Space Matter is a weekly column that delves into space science and the mechanics of spaceflight. From the latest discoveries in the universe around us to the fits and starts of rocket test flights, you’ll find analysis, discussion and an eternal optimism about space and launching ourselves into the cosmos.
I’ve previously discussed the challenges of getting to Mars and landing on Mars; it’s not going to be easy to get humans to the surface of the red planet. And that’s not even considering the discussion of what will happen to our bodies on the way. There have been studies documenting the psychological challenges of long-term spaceflight, and we’ve been studying the effects of zero-g on the human body for years on the International Space Station. But what about space radiation?
Radiation is a huge problem in space travel. The only reason it’s not a huge problem on Earth is because our planet is protected by a giant magnetic field that extends out into space; it’s what makes life on Earth possible. It protects our delicate planet from the ravages of space radiation.
There are two types of space radiation that anyone outside the Earth’s magnetic field has to worry about. The first are called galactic cosmic rays, or GCR radiation. These originate outside our solar system and travel through our galaxy at close to the speed of light. It’s likely that these high-energy particles originate in the massive explosions of supernovae, though there is still some disagreement on this matter. These particles are composed of every element from hydrogen to uranium; their distinguishing feature is that they’re ionized, meaning their electrons have been stripped, so they hold a charge. That charge is what makes them interact with (and repelled by) Earth’s (charged) magnetic field.
This X-ray/UV image of our Sun shows the active weather regions as blue-white areas. Photo courtesy of NASA/JPL-Caltech/GSFC/JAXA
The second type of radiation comes from our Sun, and it’s much more common: solar particles. Our Sun, and all other stars, actually has its own weather. Sunspots are one form this weather takes. What we need to worry about, though, are solar proton events. These occur during solar weather activity (such as solar flares—but they don’t occur during every solar flare) and consist of charged particles (protons again!) that are unleashed into space by the sun’s magnetic field. We’re protected from these particles by our planet’s magnetic field, but strong solar proton events can be associated with geomagnetic storms, which wreak havoc on the electrical grid.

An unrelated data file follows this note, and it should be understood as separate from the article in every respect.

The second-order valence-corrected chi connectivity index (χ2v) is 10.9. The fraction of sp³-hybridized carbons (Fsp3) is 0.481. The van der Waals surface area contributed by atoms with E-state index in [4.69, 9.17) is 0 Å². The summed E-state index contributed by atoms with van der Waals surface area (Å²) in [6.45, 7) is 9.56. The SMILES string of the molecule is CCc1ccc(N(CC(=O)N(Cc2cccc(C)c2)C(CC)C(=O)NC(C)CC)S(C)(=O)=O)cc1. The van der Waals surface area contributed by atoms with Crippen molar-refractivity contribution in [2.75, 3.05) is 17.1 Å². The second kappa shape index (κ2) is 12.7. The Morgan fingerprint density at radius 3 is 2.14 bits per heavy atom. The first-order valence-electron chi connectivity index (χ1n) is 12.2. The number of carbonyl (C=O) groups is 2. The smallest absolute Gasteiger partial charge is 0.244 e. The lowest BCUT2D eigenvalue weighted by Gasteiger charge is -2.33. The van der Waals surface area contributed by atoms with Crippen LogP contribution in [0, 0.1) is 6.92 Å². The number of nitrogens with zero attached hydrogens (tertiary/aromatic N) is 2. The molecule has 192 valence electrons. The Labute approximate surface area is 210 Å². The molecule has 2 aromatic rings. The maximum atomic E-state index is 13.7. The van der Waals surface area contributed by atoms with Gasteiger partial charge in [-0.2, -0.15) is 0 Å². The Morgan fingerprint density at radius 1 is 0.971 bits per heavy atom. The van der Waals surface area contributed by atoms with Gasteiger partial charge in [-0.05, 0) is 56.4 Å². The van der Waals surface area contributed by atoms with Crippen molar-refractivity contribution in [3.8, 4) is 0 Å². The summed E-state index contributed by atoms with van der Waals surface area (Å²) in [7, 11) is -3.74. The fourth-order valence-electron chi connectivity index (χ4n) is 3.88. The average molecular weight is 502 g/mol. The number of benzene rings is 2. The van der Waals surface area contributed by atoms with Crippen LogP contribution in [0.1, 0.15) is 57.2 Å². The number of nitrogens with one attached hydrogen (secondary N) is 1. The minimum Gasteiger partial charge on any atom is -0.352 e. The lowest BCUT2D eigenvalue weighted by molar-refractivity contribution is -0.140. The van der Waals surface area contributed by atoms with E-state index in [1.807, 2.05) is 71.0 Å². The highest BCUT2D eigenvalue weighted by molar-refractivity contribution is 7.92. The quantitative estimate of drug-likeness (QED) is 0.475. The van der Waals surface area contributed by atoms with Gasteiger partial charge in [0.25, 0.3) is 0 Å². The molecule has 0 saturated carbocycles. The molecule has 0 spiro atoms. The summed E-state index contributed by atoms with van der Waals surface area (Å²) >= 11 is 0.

Outside the protection of the Earth’s magnetic field, these two types of radiation can be a serious threat to astronauts. What’s more, our own magnetic field poses a threat in and of itself. The Earth is surrounded by radiation belts, called the Van Allen belts, which trap radiation particles—they’re part of how our planet is shielded from these particles. Galactic cosmic rays and charged solar particles fly through space straight into the Van Allen belts—which means that there are basically giant belts of radioactive death circling our planet (too much?) These belts aren’t static, but there usually are two of them (sometimes three). The inner Van Allen belt begins about 600 miles above the surface of the Earth; the outer Van Allen belt extends to almost 40,000 miles out. For comparison’s sake, the International Space Station, in low-Earth orbit, is 220 miles above the Earth’s surface, while the Moon is 238,900 miles from the Earth.
Astronaut Buzz Aldrin on the Moon during Apollo 11. Photo courtesy of NASA
“But we’ve been to the Moon,” you might be asking. We’ve sent a total of nine manned missions around or onto the Moon (Apollo 8, 10, 11, 12, 13, 14, 15, 16, and 17), through the Van Allen radiation belts. This is actually a major factor in the conspiracy theory that the Moon landings were faked—astronauts would die after passing through the Van Allen belts.
Well, no, not quite. The Van Allen radiation belts are very dangerous, but there are ways around them. For one, they’re not a sphere encompassing the planet. Think of the belts surrounding the Earth as a giant donut, where Earth is the donut hole.
This image cutaway shows the Van Allen radiation belts surrounding the Earth. Photo courtesy of NASA
The team in charge of Apollo’s trajectory studied the Van Allen belts closely and charted a flight path that would allow the spacecrafts to bypass the thickest parts of the belt. In fact, Apollo missed the inner belt completely and sped quickly through very thin areas of the outer belt. The short duration of exposure to the belts meant that the spacecraft’s aluminum shielding was enough to protect the astronauts. Presumably, NASA could chart a similar trajectory for a Mars mission.
The problem is what happens once astronauts travel through the radiation belts on are their way to their next destination. The Moon missions consisted of three days of travel each way, plus a few days on the surface or in orbit. Mars missions will consist of a minimum of nine months of travel one-way. A low dose of radiation might not have noticeable effects, but when these accumulate, astronauts may run into serious medium- and long-term health problems.
You can bet that NASA and other private spaceflight companies are working hard to mitigate this risk, from nutritional supplements to counteract the effects of radiation to improving spacecraft shielding to better protect astronauts from radiation. It’s important to note, though, that while we’re well on our way, we haven’t solved the space radiation problem yet.
Top photo courtesy of NASA/JPL-Caltech/GSFC/JAXA
Swapna Krishna is a freelance writer, editor and giant space/sci-fi geek.